Welcome to the Mozilla News Beat, a glance at the internet news of the week in order of best-to-worst. Enjoy!
Ever need to exit a place quickly and quietly? This cat sure did. This feline gives us its best Homer_Simpson_Bushes.gif impression. We can hear the internal monologue now, “Maybe if I back away slowly, he won’t see me. Yes! This plan is foolproof.”
If you only watch one thing on Netflix this weekend, make sure it’s Coded Bias. The documentary talks to some of the brightest minds in the field of AI and bias like Joy Buolamwini, Safiya Noble, Ruha Benjamin and (current Mozilla fellow) Deb Raji about the unintended effects of biased software and its consequences.
Yahoo’s Final Answer
The end of an era. Yahoo (remember them?) revealed that it would be closing down its forum site Yahoo Answers. For some reason, Yahoo Answers provided more hilarity than it did actual usable answers to questions but that didn’t stop it from being an internet staple. The Verge points out how even Y! Answers, in its later years, wasn’t immune to the polarization and partisanship of the modern internet. Goodbye Yahoo Answers. Thanks for explaining how babby is formed.
Are COVID-19 vaccine passports a good way to keep communities safe as venues and travel opens back up? Or do vaccine passports stratify society unjustly and give way to more tracking? The debate rages on as to whether folks should carry proof of their immunization as the world opens back up. We’re thinking about this issue too. Check out our upcoming Dialogues and Debates discussion where we’ll talk about vaccine passports. Tune in on April 14 at a Twitter near you.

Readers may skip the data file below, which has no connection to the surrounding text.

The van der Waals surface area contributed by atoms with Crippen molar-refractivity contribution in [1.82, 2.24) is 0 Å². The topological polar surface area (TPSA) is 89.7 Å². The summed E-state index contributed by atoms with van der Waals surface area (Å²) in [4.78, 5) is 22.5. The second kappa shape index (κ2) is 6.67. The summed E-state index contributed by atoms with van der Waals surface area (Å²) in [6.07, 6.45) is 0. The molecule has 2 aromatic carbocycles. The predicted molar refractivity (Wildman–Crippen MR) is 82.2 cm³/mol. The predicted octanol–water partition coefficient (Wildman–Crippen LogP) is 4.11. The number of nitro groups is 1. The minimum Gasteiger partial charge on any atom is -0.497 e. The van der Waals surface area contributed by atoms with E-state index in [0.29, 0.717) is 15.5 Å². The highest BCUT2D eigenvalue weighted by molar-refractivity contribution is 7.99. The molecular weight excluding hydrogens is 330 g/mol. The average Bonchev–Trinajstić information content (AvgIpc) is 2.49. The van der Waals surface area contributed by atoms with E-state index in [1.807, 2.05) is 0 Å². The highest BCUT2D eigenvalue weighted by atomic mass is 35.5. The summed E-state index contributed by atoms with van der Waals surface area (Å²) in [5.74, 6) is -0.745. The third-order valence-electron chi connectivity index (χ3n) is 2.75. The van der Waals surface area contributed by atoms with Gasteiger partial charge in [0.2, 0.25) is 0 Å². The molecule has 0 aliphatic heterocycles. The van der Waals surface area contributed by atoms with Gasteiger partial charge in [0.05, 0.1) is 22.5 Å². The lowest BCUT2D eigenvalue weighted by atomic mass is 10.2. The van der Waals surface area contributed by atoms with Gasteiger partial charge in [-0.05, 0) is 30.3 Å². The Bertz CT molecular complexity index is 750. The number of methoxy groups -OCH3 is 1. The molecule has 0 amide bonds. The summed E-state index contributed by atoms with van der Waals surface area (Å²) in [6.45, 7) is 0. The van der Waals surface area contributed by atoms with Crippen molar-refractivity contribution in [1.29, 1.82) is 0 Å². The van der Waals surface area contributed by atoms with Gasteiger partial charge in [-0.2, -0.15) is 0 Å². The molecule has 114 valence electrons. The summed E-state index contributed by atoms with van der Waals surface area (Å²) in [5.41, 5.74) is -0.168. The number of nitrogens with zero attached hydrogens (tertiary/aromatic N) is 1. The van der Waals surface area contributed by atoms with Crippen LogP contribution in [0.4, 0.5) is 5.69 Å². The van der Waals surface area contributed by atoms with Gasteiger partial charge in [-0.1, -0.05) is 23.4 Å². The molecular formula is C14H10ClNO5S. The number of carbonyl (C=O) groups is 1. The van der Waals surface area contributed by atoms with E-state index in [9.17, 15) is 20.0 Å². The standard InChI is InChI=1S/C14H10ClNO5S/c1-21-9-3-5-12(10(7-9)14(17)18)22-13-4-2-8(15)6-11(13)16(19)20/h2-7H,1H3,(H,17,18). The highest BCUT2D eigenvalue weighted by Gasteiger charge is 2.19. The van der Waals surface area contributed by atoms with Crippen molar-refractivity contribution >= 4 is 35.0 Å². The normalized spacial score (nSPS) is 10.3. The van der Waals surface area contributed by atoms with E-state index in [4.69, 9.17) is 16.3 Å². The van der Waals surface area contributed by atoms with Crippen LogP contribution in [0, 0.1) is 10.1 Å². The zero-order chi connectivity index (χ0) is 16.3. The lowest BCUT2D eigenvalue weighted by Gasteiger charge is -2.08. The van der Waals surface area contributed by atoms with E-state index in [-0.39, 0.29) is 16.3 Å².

Dr. Gebru Saga Continues
Yet another member of Google’s AI research team is leaving the company after the very public departure of ethicist Dr. Timnit Gebru. In December 2020, Samy Bengio, one of the leads on Google’s ethical AI team, posted “I stand by you, Timnit.” Now, in April, Bengio has announced his departure from Google. Bengio isn’t alone in his decision. The ousting of Dr. Gebru has led other Google workers to leave the company too and 4,500 workers to show their support for her.
This week in mass surveillance news, Oklahoma in the U.S. is retrofitting its city’s cameras with software that would help it catch uninsured drivers. The precedent set here is chilling. Reports have shown how automated license plate reader tech can lead to a surge in police write-ups but, as one local expert tells OneZero, it does nothing to address the issue of why drivers don’t have car insurance in the first place.
Failing To Stop AAPI Hate
A report out of CNET this week takes stock of popular social media networks and how they’ve been doing in curbing troubling rhetoric against Asian American and Pacific Islander communities online. From harmful posts that fail to be blocked to other forms of harassment, it’s clear that sites like Facebook, Twitter, TikTok and YouTube have more work to do.
Facebook’s Gonna Facebook
When we learned of the latest Facebook data breach that compromised half-a-billion Facebook users’ personal info, it reminded us of when Facebook was also breached in 2018, or when the company admitted to storing users’ passwords in plain text in 2019, or any number of less-than-great privacy and security issues over the years. If you want to check and see if you’ve been compromised, BBC recommends Have I Been Pwned but might we also suggest Firefox Monitor? Stay safe out there folks.”
The News Beat
Audrey Hingle, Will Easton, Xavier Harding
Natalie Worth, Nancy Tran
Alexander Zimmerman, Will Easton
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